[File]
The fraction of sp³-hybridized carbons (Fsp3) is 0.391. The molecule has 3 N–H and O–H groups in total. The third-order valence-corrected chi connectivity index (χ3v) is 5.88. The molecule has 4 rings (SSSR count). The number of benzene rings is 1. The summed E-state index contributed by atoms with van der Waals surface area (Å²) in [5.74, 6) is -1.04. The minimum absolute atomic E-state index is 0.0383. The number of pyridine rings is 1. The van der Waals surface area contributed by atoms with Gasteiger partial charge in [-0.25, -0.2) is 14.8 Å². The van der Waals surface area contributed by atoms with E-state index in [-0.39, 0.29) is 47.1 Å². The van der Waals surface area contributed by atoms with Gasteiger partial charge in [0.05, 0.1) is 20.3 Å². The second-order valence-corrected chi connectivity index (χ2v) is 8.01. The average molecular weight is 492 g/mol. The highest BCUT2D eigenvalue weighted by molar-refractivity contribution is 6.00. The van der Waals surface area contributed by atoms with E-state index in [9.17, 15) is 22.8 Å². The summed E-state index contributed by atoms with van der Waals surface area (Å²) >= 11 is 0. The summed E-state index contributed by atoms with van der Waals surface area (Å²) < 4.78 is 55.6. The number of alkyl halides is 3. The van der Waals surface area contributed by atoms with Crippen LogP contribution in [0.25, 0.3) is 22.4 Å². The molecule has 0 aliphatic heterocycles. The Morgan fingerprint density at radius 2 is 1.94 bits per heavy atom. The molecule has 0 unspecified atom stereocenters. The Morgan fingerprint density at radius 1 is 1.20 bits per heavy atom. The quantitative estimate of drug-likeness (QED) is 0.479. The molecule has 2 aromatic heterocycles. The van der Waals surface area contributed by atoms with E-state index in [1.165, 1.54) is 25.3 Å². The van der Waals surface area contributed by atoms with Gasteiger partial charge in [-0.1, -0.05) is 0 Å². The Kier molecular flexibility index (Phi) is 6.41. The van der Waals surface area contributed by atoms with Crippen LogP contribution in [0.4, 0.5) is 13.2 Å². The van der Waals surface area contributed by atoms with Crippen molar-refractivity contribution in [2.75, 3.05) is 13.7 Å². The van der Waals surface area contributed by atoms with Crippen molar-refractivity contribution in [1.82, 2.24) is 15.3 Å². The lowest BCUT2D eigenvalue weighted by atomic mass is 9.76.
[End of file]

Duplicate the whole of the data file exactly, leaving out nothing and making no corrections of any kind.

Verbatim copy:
The fraction of sp³-hybridized carbons (Fsp3) is 0.391. The molecule has 3 N–H and O–H groups in total. The third-order valence-corrected chi connectivity index (χ3v) is 5.88. The molecule has 4 rings (SSSR count). The number of benzene rings is 1. The summed E-state index contributed by atoms with van der Waals surface area (Å²) in [5.74, 6) is -1.04. The minimum absolute atomic E-state index is 0.0383. The number of pyridine rings is 1. The van der Waals surface area contributed by atoms with Gasteiger partial charge in [-0.25, -0.2) is 14.8 Å². The van der Waals surface area contributed by atoms with E-state index in [-0.39, 0.29) is 47.1 Å². The van der Waals surface area contributed by atoms with Gasteiger partial charge in [0.05, 0.1) is 20.3 Å². The second-order valence-corrected chi connectivity index (χ2v) is 8.01. The average molecular weight is 492 g/mol. The highest BCUT2D eigenvalue weighted by molar-refractivity contribution is 6.00. The van der Waals surface area contributed by atoms with E-state index in [9.17, 15) is 22.8 Å². The summed E-state index contributed by atoms with van der Waals surface area (Å²) >= 11 is 0. The summed E-state index contributed by atoms with van der Waals surface area (Å²) < 4.78 is 55.6. The number of alkyl halides is 3. The van der Waals surface area contributed by atoms with Crippen LogP contribution in [0.25, 0.3) is 22.4 Å². The molecule has 0 aliphatic heterocycles. The Morgan fingerprint density at radius 2 is 1.94 bits per heavy atom. The molecule has 0 unspecified atom stereocenters. The Morgan fingerprint density at radius 1 is 1.20 bits per heavy atom. The quantitative estimate of drug-likeness (QED) is 0.479. The molecule has 2 aromatic heterocycles. The van der Waals surface area contributed by atoms with E-state index in [1.165, 1.54) is 25.3 Å². The van der Waals surface area contributed by atoms with Gasteiger partial charge in [-0.1, -0.05) is 0 Å². The Kier molecular flexibility index (Phi) is 6.41. The van der Waals surface area contributed by atoms with Crippen LogP contribution in [0.4, 0.5) is 13.2 Å². The van der Waals surface area contributed by atoms with Crippen molar-refractivity contribution in [2.75, 3.05) is 13.7 Å². The van der Waals surface area contributed by atoms with Crippen molar-refractivity contribution in [1.82, 2.24) is 15.3 Å². The lowest BCUT2D eigenvalue weighted by atomic mass is 9.76.